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Toyota’s Mugwumps

February 28, 2010

This shtick might be getting a little boring, but Krauthammer’s latest fits the current discussion quite well.  With regard to the Toyota fiasco—and the subsequent bloody-shirt-waiving federal inquisition—he hits the nail on the head:

But it is no disrespect to the memory of those killed, and the sorrow of those left behind, to simply admit that even the highest technology produced by the world’s finest companies can be fallible and fatal, and that the intelligent response is not rage and retribution but sober remediation and recognition of the very high price we pay — willingly pay — for modernity with all its wondrous, dangerous bounty.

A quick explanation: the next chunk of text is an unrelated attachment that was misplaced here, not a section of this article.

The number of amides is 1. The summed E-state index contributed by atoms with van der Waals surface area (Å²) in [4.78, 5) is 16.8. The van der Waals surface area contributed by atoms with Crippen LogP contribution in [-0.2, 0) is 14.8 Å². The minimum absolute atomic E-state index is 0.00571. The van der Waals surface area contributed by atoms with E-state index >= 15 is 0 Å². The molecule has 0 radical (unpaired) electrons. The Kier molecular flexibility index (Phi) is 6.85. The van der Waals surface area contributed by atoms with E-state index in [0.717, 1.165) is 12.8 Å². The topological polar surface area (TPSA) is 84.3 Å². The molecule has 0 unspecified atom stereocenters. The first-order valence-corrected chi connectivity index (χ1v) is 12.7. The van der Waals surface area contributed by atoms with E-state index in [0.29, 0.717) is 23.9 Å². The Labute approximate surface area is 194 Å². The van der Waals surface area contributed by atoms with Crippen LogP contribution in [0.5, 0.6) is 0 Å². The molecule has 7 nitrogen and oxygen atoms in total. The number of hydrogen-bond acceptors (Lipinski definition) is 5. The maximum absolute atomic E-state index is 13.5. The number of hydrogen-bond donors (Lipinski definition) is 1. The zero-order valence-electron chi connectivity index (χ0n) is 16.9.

Quick question: why the hell was there a Congressional hearing about Toyota’s brakes in the first place?  Is everything the auto industry does a matter of federal concern nowadays?  Anyway, the lesson here, as Krauthammer says, is not to get mad at Toyota and try to “fix” its problems—that’s Toyota’s job.  The answer is to… deal with it.  It really isn’t a dishonor to the memory of those lost to say, “Okay, don’t buy a Toyota.”  It’s not the feds’ job to try to avenge us, unless of course we’re now at war with Toyota too.

These are obviously philosophical differences, but the question here quickly becomes rhetorical.  Do you really think that politicians—politicians—should be the backstop against which responsibility falls for everything?  Is it really their business?

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